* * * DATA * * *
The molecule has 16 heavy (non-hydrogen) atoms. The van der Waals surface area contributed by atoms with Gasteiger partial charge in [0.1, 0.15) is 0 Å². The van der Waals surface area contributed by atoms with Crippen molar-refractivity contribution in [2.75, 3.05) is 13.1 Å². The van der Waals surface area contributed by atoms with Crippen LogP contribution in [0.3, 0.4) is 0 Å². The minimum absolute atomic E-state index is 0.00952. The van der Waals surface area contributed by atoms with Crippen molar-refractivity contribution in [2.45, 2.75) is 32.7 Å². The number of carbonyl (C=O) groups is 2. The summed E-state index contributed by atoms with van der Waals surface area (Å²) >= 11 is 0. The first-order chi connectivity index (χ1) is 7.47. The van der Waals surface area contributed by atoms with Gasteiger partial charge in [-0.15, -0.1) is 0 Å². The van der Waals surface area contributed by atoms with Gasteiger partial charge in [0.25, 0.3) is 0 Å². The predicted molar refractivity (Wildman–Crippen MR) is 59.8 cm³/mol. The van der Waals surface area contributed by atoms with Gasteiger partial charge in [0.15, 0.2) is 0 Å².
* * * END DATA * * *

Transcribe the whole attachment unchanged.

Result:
The molecule has 16 heavy (non-hydrogen) atoms. The van der Waals surface area contributed by atoms with Gasteiger partial charge in [0.1, 0.15) is 0 Å². The van der Waals surface area contributed by atoms with Crippen molar-refractivity contribution in [2.75, 3.05) is 13.1 Å². The van der Waals surface area contributed by atoms with Crippen LogP contribution in [0.3, 0.4) is 0 Å². The minimum absolute atomic E-state index is 0.00952. The van der Waals surface area contributed by atoms with Crippen molar-refractivity contribution in [2.45, 2.75) is 32.7 Å². The number of carbonyl (C=O) groups is 2. The summed E-state index contributed by atoms with van der Waals surface area (Å²) >= 11 is 0. The first-order chi connectivity index (χ1) is 7.47. The van der Waals surface area contributed by atoms with Gasteiger partial charge in [-0.15, -0.1) is 0 Å². The van der Waals surface area contributed by atoms with Gasteiger partial charge in [0.25, 0.3) is 0 Å². The predicted molar refractivity (Wildman–Crippen MR) is 59.8 cm³/mol. The van der Waals surface area contributed by atoms with Gasteiger partial charge in [0.15, 0.2) is 0 Å².